Gearing Up for Small-Business Push, PNC Building an Assembly Line

By Oppenheim, Sara | American Banker, May 27, 1997 | Go to article overview

Gearing Up for Small-Business Push, PNC Building an Assembly Line


Oppenheim, Sara, American Banker


In a recent speech to his small-business lending staff, PNC Bank Corp. president James Rohr gave the regular marching orders: reduce costs, increase revenue, improve customer service.

The message was not unusual, but the venue was. Mr. Rohr was speaking at a newly opened three-story loan center in a suburban Philadelphia office park. In his audience were people who will likely never meet the entrepreneurs they serve.

PNC's move to centralize and automate small-business lending-with loan officers working the phones and fax machines instead of pressing the flesh is a bid to embrace the future.

The bank is using the highly automated facility to sell secured loans, credit cards, and equipment leases nationwide through direct mail and telemarketing.

"People insisted that small-business lending had to be done in the branches," Mr. Rohr said. "But our business has changed, our technology has changed, and our competitors have changed."

PNC's centralized loan factory illustrates how banks are coping with the evolution of small-business lending toward a high-volume, low-margin market. Like PNC, lenders large and small are trying to streamline to compete in the new order.

Pittsburgh-based PNC plans to process 25,000 small-business loan requests a year and lend $1 billion nationwide in the next year through its loan center.

As of June 1996, PNC was the 10th-largest bank lender to small business, with 48,601 loans outstanding for $2.5 billion, according to Sheshunoff Information Services.

The centralized operation has helped PNC increase its processing volume from 70 loans a month a day? during April 1996 to 125 loans a day last month.

Anuj Dhanda, PNC senior vice president and manager of the small-business loan center, said such speed is necessary for the bank to keep costs down as it moves into markets nationwide.

"If we are going to grow at the rate we want to, we have to go outside our geographic market," Mr. Dhanda said. "When we go to Kansas, we will have the lowest costs and go after the highest quality credit."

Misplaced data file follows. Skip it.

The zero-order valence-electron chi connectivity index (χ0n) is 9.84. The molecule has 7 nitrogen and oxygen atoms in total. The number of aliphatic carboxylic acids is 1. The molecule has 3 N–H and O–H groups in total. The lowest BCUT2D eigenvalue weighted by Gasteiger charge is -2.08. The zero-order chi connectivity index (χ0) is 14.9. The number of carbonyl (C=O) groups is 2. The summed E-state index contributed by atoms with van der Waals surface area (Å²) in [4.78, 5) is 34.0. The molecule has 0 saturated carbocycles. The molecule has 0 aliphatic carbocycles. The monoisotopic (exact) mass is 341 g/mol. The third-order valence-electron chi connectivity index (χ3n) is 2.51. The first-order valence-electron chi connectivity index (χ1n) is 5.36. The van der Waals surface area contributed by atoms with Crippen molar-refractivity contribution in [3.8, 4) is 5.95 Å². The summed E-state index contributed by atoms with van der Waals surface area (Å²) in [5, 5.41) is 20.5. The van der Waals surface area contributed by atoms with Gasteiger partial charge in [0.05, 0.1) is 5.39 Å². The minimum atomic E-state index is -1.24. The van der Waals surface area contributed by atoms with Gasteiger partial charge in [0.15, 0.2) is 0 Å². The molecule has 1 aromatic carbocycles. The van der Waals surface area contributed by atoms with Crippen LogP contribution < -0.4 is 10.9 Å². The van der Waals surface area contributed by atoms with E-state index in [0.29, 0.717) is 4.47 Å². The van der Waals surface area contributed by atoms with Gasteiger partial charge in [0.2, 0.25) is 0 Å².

The overriding goal of PNC's new system is speed. In an age when business credit is often as easy as dialing "1-800," entrepreneurs want an approval or rejection fast. PNC is mindful of that at every step in its process.

PNC loan center employees currently handle applications faxed in by the branch staffs. By the end of the year, the bank plans to send and receive applications by direct mail.

Loan-center employees type application information into a computer system and send a fax back to the branch, either requesting more information or confirming they received the loan request. Loan-center employees keep the fax in a folder which is filed later so the bank has a printed record of the original application.

PNC uses one computer system for all aspects of the lending process, while some other banks use separate systems for applications, approvals, and servicing. Integration means the underwriters and the documentation staff don't have to re-type the same information.

The automated lending system has made a big difference for Alicia Madura, who moved from a local lending office in Erie, Pa. to supervise documentation preparation at PNC's loan center.

"I'm amazed at the number of loans we can pump out of here," Ms. Madura said. "One person puts the information in once and that's it. It has made our lives so much easier."

Then underwriters check the information and use an on-line system to review the collateral. …

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